The Phoenix Project

Time for a book review! The book is called: The Phoenix Project.

The Phoenix Projects follows in the footsteps of Eliyahu Goldratts “The Goal: A Process of Ongoing Improvement” and focuses on the best way to achieve project results in IT. Amazon has a nifty preview tool, which I included to give you a free preview, below:

The Phoenix Project: Synopsis & Review

The novel centers on Bill, the recently promoted VP of IT Operations as he tries to save his company, Parts Unlimited, from failure in a viciously competitive market. The CEO, Steve Masters, fired the previous VP of IT Operations and promoted Bill because he is a straight-shooter known for getting results – which they desperately need.

Parts Unlimited’s major software initiative, The Phoenix Project, is wickedly behind schedule and well over budget. Point blank: Our hero needs to save the project in order to save the company.

The novel’s characters and plot lines are essentially allegorical instruments used to teach us about IT DevOps. Despite the simplified story-telling, the lessons are incredibly valuable.

DevOps is broken into three core notions known as the Three Ways. They are as follows:

  1. Systems thinking: Emphasize the performance of the entire system, not the performance of the specific localities within the system
  2. Create, shorten, and amplify feedback loops.
  3. Continually experiment, take risks, fail, and learn

The First Way

There is a great quote from the book that states the idea behind The First Way simply, “Global goals outweigh local goals”. This means that we must think of our entire business as one, complete, system.

Our function in IT (Salesforce) is to improve entire system performance, not optimize just for specific departments. Necessarily this involves a deep understanding of “the system” that is our business and Salesforce application, which is one of the tenets of the first way.

This involves identifying and exploiting “the bottleneck”, which is the single biggest constraint on performance, in the system. This is the key resource that, if suddenly taken away, would bring everything grinding to a halt. It could be a person, process, resource, etc.

Once identified, we exploit the bottleneck by reducing the load on it as much as possible, ensuring the bottleneck never works on the same item twice, and then increasing the flow through the bottleneck.

The Second Way

Imagine a microphone on a stage with speakers located very closely nearby. If you turn the microphone on and put it near the speakers, you’ll hear that sound we all know so well. A loud, awful, screech. The sound heard by the microphone is played by the speaker, which is heard by the microphone and then played by the speaker, which the microphone hears and the speaker plays, until… forever!

Not actually forever but, the concept of feedback is the driving notion behind The Second Way. We want to use feedback loops in our work to our advantage. A feedback loop simply takes inputs and turns them into outputs. These outputs are then used as the new inputs. Repeat. Repeat. Repeat.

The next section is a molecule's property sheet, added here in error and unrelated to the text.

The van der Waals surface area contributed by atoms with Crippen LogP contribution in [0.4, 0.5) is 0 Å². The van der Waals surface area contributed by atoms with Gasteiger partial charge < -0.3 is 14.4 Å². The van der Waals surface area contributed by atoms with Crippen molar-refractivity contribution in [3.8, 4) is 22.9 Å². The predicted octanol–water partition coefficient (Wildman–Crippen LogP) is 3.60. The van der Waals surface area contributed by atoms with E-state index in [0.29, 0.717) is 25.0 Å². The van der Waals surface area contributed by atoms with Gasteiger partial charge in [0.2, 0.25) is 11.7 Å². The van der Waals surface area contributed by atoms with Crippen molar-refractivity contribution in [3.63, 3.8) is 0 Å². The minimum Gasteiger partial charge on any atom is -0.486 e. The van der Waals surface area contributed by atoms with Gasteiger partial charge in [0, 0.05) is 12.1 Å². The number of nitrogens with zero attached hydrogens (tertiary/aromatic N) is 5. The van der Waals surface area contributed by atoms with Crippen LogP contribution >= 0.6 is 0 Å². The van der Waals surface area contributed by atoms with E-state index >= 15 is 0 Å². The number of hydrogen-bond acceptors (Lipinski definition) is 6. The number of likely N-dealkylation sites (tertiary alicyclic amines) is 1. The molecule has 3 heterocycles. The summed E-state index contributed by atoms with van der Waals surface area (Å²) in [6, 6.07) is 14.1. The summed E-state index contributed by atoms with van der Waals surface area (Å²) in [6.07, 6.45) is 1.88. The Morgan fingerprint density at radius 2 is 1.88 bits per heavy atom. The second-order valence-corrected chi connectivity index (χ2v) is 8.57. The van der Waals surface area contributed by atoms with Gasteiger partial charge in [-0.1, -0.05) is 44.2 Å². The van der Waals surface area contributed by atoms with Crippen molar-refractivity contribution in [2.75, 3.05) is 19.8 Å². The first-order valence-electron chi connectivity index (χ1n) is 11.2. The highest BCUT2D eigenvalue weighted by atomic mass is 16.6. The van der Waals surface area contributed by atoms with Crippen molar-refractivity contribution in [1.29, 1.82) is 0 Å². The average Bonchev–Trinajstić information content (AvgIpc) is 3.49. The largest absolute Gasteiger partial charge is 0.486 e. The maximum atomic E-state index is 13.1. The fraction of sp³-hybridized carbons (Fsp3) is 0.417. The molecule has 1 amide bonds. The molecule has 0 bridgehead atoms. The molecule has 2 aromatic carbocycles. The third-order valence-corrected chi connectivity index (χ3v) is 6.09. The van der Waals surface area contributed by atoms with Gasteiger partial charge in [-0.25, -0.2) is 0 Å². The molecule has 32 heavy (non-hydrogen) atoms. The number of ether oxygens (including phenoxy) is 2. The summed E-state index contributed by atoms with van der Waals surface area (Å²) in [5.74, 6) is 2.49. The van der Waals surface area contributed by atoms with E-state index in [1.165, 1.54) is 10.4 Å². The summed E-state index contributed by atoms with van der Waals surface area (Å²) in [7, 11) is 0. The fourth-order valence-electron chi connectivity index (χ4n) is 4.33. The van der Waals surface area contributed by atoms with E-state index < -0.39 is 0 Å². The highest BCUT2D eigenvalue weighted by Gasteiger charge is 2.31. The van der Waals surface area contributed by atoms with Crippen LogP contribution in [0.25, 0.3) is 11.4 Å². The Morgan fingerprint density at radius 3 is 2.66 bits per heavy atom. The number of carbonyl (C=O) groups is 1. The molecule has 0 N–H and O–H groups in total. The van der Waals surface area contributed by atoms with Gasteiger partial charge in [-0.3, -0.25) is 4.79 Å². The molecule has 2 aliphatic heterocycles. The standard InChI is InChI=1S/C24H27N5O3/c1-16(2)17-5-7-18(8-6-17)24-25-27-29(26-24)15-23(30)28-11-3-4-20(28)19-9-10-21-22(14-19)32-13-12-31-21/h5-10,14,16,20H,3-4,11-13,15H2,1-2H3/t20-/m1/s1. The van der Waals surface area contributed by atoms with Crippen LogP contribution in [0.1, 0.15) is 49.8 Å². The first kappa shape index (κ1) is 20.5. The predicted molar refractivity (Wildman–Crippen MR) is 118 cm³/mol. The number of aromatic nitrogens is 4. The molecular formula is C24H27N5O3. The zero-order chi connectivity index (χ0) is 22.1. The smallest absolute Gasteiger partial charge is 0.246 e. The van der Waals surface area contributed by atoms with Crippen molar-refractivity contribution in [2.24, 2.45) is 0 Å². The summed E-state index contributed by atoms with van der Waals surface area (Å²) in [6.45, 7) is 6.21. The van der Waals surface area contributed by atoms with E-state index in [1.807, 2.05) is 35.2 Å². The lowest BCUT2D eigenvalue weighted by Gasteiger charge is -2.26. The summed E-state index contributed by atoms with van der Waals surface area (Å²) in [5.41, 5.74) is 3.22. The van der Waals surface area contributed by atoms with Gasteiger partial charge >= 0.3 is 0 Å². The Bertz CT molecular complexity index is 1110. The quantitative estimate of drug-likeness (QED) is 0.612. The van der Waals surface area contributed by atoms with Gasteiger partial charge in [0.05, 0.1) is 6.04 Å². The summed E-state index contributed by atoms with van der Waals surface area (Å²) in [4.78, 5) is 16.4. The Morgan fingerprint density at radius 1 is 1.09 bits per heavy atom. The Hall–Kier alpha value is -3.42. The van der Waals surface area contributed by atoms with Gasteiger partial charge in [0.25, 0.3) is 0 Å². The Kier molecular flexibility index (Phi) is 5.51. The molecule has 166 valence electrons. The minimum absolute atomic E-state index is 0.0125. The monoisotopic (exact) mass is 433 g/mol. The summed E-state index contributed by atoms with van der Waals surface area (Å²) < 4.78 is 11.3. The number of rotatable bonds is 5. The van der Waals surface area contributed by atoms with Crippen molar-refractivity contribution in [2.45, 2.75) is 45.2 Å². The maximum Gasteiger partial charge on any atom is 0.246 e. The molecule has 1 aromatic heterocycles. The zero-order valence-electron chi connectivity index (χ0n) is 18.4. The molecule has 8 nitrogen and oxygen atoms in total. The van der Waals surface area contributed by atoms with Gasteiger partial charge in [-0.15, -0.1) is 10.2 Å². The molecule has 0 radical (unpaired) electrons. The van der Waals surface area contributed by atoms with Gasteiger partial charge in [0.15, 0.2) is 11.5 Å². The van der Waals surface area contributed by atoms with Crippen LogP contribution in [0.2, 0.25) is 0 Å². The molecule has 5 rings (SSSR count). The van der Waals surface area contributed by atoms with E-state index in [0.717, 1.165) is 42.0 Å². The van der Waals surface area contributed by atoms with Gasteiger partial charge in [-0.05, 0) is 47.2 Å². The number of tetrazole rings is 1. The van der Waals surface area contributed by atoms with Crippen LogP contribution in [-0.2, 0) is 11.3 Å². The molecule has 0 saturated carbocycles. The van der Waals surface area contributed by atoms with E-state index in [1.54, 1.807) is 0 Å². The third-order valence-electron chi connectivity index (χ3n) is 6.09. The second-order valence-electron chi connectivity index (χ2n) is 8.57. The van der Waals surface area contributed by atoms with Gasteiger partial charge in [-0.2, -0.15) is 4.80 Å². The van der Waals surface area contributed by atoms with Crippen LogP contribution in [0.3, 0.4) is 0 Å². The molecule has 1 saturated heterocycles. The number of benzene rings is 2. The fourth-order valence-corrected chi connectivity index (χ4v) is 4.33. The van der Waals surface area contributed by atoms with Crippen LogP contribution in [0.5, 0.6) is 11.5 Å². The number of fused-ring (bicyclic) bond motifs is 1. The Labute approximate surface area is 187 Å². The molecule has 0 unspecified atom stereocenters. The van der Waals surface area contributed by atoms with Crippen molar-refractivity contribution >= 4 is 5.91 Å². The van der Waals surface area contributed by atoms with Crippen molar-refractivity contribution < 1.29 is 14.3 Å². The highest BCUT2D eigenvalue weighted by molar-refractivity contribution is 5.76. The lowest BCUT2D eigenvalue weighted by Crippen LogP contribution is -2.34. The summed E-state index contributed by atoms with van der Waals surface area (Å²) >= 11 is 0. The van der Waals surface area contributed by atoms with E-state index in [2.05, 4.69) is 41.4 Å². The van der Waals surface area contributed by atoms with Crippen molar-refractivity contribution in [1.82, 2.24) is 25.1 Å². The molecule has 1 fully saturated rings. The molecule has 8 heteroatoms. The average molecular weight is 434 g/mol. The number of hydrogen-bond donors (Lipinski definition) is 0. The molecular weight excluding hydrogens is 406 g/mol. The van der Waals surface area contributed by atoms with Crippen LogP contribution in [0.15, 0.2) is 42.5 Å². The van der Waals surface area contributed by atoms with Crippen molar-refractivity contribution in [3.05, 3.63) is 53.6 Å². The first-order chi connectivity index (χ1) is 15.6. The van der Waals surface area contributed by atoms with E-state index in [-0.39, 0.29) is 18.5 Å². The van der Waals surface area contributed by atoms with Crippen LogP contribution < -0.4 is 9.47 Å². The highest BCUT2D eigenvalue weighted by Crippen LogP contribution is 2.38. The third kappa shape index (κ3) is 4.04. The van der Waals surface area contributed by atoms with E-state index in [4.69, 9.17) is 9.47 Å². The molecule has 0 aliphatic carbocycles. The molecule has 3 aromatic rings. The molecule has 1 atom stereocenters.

We want to do this as fast as possible to improve our processes. This includes taking in customer and internal employee complaints or feedback (in our example this would be noise from the speakers) and building the systems required to resolve those complaints and implement that feedback quickly.

We also need to build the means whereby we can collect feedback (in our example this is the microphone). Examples of this include customer NPS surveys, internal case resolution times, or data points on the number of errors our application is experiencing.

By collecting this feedback we can use it as knowledge to improve items we’ve already delivered or the methods we are using to deliver work.

The Third Way

The rate at which we succeed is directly related to the rate at which we experiment and fail. The Third Way embraces this reality.

The Third Way encourages us to invest in ourselves with daily learning, daily improvement of work processes, rewards us for calculated risk-taking, and encourages us to continually stress test our operations in order to find weaknesses in both our deliverables and how we deliver them.

The Phoenix Project: Conclusion

This book had a large effect on my thinking and was part of the inspiration for my How To Do Less Part One and How to Less Part Two posts.

In my time as a Salesforce administrator, I’ve definitely noticed a knowledge gap when it comes to effectively delivering projects – delivering value – on schedule in a systematic way. Sometimes it seems there’s no rhyme or reason to why we’re working on what we’re working on and I think part of the problem is rooted in an insufficient understanding of the best way to proceed.

It’s a difficult game we play, where we must respond rapidly and effectively to the needs of our business. Many times the requests for work that we receive have good intent, but the suggested implementation is faulty. This book gives a process on how to handle that scenario.

The book provides us a lens we can use to look at the entire gestalt of how we build out projects for our users, and clients, to make sure it’s being done in the best way possible. It does a great job of mapping certain manufacturing concepts – one example being “value stream” – onto how we work in IT.

I highly recommend reading the book. The story is amusing and the concepts are fresh. I’m continuing to learn more – up next on my reading list is: The DevOps Handbook: How to Create World-Class Agility, Reliability, and Security in Technology Organizations

Furthermore, this post, by the author of the book, is also a great primer on “The Three Ways” – if you’re curious to learn more.

Read the Phoenix Project!

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